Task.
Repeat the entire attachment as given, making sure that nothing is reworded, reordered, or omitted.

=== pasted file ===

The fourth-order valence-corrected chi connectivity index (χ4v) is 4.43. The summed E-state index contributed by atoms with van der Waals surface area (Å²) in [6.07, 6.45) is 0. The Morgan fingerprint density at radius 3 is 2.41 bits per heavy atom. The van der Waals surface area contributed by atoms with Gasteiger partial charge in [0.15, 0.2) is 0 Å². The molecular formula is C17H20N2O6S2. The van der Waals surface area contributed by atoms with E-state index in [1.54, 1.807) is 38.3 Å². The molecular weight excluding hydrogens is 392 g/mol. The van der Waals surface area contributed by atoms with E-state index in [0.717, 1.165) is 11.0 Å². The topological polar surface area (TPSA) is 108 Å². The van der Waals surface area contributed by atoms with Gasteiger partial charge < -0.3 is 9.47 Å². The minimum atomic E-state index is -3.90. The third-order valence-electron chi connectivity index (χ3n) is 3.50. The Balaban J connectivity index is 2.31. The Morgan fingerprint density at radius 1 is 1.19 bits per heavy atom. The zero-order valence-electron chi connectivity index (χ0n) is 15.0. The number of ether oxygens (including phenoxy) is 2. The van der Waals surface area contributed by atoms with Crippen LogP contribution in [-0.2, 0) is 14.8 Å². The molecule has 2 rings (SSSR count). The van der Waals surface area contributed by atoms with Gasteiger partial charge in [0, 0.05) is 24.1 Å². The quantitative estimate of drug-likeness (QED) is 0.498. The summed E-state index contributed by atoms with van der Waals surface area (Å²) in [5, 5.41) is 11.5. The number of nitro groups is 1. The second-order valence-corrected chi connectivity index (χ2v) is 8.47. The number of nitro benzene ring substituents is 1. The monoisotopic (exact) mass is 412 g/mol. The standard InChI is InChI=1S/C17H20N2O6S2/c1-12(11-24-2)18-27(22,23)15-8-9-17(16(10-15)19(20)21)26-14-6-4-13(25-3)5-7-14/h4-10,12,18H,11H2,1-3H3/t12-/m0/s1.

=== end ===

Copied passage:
The fourth-order valence-corrected chi connectivity index (χ4v) is 4.43. The summed E-state index contributed by atoms with van der Waals surface area (Å²) in [6.07, 6.45) is 0. The Morgan fingerprint density at radius 3 is 2.41 bits per heavy atom. The van der Waals surface area contributed by atoms with Gasteiger partial charge in [0.15, 0.2) is 0 Å². The molecular formula is C17H20N2O6S2. The van der Waals surface area contributed by atoms with E-state index in [1.54, 1.807) is 38.3 Å². The molecular weight excluding hydrogens is 392 g/mol. The van der Waals surface area contributed by atoms with E-state index in [0.717, 1.165) is 11.0 Å². The topological polar surface area (TPSA) is 108 Å². The van der Waals surface area contributed by atoms with Gasteiger partial charge < -0.3 is 9.47 Å². The minimum atomic E-state index is -3.90. The third-order valence-electron chi connectivity index (χ3n) is 3.50. The Balaban J connectivity index is 2.31. The Morgan fingerprint density at radius 1 is 1.19 bits per heavy atom. The zero-order valence-electron chi connectivity index (χ0n) is 15.0. The number of ether oxygens (including phenoxy) is 2. The van der Waals surface area contributed by atoms with Crippen LogP contribution in [-0.2, 0) is 14.8 Å². The molecule has 2 rings (SSSR count). The van der Waals surface area contributed by atoms with Gasteiger partial charge in [0, 0.05) is 24.1 Å². The quantitative estimate of drug-likeness (QED) is 0.498. The summed E-state index contributed by atoms with van der Waals surface area (Å²) in [5, 5.41) is 11.5. The number of nitro groups is 1. The second-order valence-corrected chi connectivity index (χ2v) is 8.47. The number of nitro benzene ring substituents is 1. The monoisotopic (exact) mass is 412 g/mol. The standard InChI is InChI=1S/C17H20N2O6S2/c1-12(11-24-2)18-27(22,23)15-8-9-17(16(10-15)19(20)21)26-14-6-4-13(25-3)5-7-14/h4-10,12,18H,11H2,1-3H3/t12-/m0/s1.